New Again: Lauryn Hill
In New Again, we highlight a piece from Interview’s past that resonates with the present.
Ms. Lauryn Hill has never been one to mince her words. As of late, her run-ins with the IRS and incendiary open letter have overshadowed her true gift: music. Despite the way she is perceived through the media, Hill’s unwavering fortitude and authenticity is something to be admired. Although she’s currently in the clink, things aren’t all bad for the musician. Hill recently signed to Sony and is set to her first studio album since her debut over 15 years ago.
In the meantime, we wanted to go back in time to Lauryn Hill’s post-Fugees prime. The year is 1998, and Hill is about to release her phenomenal solo album, The Miseducation of Lauryn Hill. She sits down with her good friend, neo-soul singer Maxwell, to discuss duets and love for Interview. —Genevieve Glass
Up on the Hill
Lauryn Hill helped make the Fugees a band that people aren’t tired of hearing or watching. Here she shoots the breeze with Maxwell, whose mix of sweetness, soul, sex, and style has also sent him into heartthrob orbit.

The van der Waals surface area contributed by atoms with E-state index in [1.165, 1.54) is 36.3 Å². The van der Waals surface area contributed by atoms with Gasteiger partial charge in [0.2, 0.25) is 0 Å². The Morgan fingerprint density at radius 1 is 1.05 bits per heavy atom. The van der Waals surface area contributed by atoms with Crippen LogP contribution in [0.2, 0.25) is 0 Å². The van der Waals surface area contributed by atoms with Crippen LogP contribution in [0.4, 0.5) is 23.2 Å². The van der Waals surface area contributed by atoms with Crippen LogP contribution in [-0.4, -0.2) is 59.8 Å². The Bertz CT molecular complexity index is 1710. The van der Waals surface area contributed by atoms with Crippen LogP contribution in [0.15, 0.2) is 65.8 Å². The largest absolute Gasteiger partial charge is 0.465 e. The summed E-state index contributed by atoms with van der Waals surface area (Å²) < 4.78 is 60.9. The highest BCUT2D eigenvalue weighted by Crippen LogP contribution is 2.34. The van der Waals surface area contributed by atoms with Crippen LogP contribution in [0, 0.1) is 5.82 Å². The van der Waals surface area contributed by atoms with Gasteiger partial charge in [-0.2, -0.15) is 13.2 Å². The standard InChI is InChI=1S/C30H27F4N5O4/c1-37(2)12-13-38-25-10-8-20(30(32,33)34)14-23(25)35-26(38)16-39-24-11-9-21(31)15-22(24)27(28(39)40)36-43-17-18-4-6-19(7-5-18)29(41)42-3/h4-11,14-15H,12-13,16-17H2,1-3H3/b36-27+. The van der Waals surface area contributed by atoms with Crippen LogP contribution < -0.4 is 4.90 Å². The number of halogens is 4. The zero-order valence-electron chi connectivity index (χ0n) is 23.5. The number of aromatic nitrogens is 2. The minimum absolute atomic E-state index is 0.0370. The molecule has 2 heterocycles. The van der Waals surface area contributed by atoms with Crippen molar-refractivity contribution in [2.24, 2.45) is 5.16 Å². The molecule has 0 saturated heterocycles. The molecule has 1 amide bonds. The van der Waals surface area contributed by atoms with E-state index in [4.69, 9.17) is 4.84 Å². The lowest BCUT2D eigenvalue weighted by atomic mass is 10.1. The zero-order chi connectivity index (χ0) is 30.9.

MAXWELL: How you doin’, L?
LAURYN HILL: How you doin’, Maxwell? So, musically, what’re you up to right now?
MAXWELL: Musically? I’m trying to do a duet with you.
HILL: [laughs] I like a brother that cuts to the chase. So what will we sing about?
MAXWELL: We’ll sing about what we have inside.
HILL: Which is love.
HILL: Some new take on black love.
MAXWELL: Absolutely, the brand-new.
HILL: The brand-new à la the old.
MAXWELL: Older sentiments and romantic views.
HILL: Exactly. Writing about things we know.
MAXWELL: Who are you feeling strongly about, like back in the day, as far as duets are concerned?
HILL: I have a couple of all-time favorites: Donny Hathaway and Roberta Flack, Marvin Gaye and Tammi Terrell.
MAXWELL: You know what’s so fly about those songs?
HILL: Tell me.
MAXWELL: Around that time, the [Vietnam] war was on, and there were a lot of soldiers with sweethearts back home. They could live through the music and hold on to the fantasy.
HILL: They touched on some real topical issues. Take “If This World Were Mine”—all you have to do is run through the titles and it’s all there.
MAXWELL: I wonder if that kind of love still exists.
HILL: Of course that love still exists! Come on, leave all the pessimism. Let optimists rule the world.